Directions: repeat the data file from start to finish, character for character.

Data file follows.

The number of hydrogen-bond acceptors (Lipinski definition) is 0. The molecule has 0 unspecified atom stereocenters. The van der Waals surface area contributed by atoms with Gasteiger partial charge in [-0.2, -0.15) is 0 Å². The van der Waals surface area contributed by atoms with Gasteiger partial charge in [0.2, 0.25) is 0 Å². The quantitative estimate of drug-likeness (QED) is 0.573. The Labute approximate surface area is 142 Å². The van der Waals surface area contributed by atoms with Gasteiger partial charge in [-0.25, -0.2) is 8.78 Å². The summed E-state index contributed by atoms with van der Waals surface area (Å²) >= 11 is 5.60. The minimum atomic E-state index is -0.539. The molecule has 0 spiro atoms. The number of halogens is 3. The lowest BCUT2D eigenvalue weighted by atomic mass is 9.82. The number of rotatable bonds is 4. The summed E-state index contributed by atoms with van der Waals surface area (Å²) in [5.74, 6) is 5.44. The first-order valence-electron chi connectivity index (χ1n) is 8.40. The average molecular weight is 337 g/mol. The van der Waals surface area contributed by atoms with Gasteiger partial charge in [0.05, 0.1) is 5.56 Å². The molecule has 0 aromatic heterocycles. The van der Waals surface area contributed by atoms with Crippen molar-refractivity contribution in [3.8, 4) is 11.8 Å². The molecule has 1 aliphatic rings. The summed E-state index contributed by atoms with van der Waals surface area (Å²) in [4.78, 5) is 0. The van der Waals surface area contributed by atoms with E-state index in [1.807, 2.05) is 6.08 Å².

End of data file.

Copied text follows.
The number of hydrogen-bond acceptors (Lipinski definition) is 0. The molecule has 0 unspecified atom stereocenters. The van der Waals surface area contributed by atoms with Gasteiger partial charge in [-0.2, -0.15) is 0 Å². The van der Waals surface area contributed by atoms with Gasteiger partial charge in [0.2, 0.25) is 0 Å². The quantitative estimate of drug-likeness (QED) is 0.573. The Labute approximate surface area is 142 Å². The van der Waals surface area contributed by atoms with Gasteiger partial charge in [-0.25, -0.2) is 8.78 Å². The summed E-state index contributed by atoms with van der Waals surface area (Å²) >= 11 is 5.60. The minimum atomic E-state index is -0.539. The molecule has 0 spiro atoms. The number of halogens is 3. The lowest BCUT2D eigenvalue weighted by atomic mass is 9.82. The number of rotatable bonds is 4. The summed E-state index contributed by atoms with van der Waals surface area (Å²) in [5.74, 6) is 5.44. The first-order valence-electron chi connectivity index (χ1n) is 8.40. The average molecular weight is 337 g/mol. The van der Waals surface area contributed by atoms with Gasteiger partial charge in [0.05, 0.1) is 5.56 Å². The molecule has 0 aromatic heterocycles. The van der Waals surface area contributed by atoms with Crippen molar-refractivity contribution in [3.8, 4) is 11.8 Å². The molecule has 1 aliphatic rings. The summed E-state index contributed by atoms with van der Waals surface area (Å²) in [4.78, 5) is 0. The van der Waals surface area contributed by atoms with E-state index in [1.807, 2.05) is 6.08 Å².